Loath to Project Trends, Cohen Breaks with Form on Pilot Shortage

 - April 30, 2013, 12:10 PM
RAA president Roger Cohen warns that a failure to invest in “human capital” would devastate air service to small communities.

Regional Airline Association president Roger Cohen knows better than to predict what direction the industry he has watched evolve over his seven-year tenure at the RAA might take next. So when asked to talk about further structural changes his group’s 30 or so airline members might see in the coming months and years, he offered a direct retort.

“I think anyone who tries to make broad projections going forward just hasn’t spent any time looking at the airline business,” said Cohen in the weeks leading up to this year’s convention. “We’ve seen consolidation but then just when you think things are consolidating, they change back again…The one thing I’ve learned in seven years is there’s no trend.”

Still, the RAA and its members can’t afford a less-than-proactive response to what more and more industry leaders have become convinced will play out as a pilot shortage.

“That absolutely remains a high priority both in the short term and long term and we’re encouraged that RAA’s leadership, in shining a spotlight on this issue, has broadened the discussion to where it is now a topic not only inside the industry but one on which there is widespread consensus among airlines, labor, academics and the government,” said Cohen.

Questions about the extent of the situation’s potential effect on regional airlines remain, however. Estimates vary over how much influence the new flight- and duty-time rule, due to take effect in January, will exert, as do projections over the effects of a new rule that will require first officers to carry an ATP certificate starting in August. Meanwhile, an expected increase in pilot retirements stands to further siphon the regional airline industry’s talent pool. In short, more than one circumstance appears likely to contribute to the problem, thereby calling for a multi-faceted solution.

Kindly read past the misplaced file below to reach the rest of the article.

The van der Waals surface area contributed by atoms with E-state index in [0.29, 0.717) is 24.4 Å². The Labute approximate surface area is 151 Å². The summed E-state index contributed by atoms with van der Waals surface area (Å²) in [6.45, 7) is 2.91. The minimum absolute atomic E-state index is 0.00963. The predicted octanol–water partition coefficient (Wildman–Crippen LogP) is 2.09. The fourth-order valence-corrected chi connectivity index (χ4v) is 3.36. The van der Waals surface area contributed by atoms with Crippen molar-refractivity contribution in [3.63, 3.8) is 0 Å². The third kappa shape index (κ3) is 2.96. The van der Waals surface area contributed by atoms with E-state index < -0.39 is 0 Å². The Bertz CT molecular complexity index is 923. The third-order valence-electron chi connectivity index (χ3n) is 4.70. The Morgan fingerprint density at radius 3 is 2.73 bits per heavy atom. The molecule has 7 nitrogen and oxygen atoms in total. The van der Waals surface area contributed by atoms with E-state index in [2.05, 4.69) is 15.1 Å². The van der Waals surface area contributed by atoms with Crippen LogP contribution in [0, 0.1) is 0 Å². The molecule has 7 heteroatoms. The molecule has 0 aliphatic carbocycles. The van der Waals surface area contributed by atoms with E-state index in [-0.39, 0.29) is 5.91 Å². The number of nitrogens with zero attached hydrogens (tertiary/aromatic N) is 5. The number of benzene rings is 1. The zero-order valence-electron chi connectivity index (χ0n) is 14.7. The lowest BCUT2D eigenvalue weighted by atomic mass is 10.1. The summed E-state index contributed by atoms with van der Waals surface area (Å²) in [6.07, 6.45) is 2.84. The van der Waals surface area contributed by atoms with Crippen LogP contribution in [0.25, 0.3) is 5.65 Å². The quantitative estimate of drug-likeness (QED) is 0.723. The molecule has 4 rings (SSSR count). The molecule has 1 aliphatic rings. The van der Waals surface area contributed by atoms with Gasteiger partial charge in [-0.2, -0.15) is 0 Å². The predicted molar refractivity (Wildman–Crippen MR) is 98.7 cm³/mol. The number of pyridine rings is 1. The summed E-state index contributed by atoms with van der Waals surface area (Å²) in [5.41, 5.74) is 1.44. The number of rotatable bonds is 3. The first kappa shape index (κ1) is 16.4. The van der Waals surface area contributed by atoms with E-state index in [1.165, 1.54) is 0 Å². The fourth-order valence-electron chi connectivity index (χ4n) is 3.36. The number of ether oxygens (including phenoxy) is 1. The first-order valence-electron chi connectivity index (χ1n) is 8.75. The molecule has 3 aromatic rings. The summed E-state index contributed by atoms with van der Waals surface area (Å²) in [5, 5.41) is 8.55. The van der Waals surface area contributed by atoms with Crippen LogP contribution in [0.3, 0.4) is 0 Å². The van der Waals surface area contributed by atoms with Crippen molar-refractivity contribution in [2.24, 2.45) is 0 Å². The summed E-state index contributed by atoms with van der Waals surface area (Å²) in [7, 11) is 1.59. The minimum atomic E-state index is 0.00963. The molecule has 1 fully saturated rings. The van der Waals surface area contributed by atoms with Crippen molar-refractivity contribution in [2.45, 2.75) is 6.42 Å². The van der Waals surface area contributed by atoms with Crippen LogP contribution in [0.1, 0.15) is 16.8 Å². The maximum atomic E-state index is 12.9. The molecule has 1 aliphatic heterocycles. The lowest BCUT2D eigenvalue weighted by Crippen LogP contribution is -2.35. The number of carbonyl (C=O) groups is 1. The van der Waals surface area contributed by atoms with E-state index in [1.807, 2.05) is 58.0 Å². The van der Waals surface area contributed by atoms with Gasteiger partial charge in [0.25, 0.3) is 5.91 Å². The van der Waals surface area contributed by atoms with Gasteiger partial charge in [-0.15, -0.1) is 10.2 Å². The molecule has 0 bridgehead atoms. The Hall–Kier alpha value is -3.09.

“There is no one magic bullet,” said Cohen. “But I think it’s distressing to see that in so many of these aviation universities, there’s a sizable number of foreign students whose educations are being paid for by their governments. So I think it’s important that the government recognizes that if aviation is one of those cornerstone fundamental industries of this country, then it must continue to invest in the next generation of aviators, in human capital.”

For its part, the industry itself must help convince prospective pilots that the profession remains, as Cohen put it, “a damned good job and a damned good career.” Unfortunately, no longer do many young people perceive an aviation job as a glamorous occupation, thanks in part to horror stories of pilots qualifying for food stamps and cases of flight crews pooling their meager resources to pay for communal “crash pads.”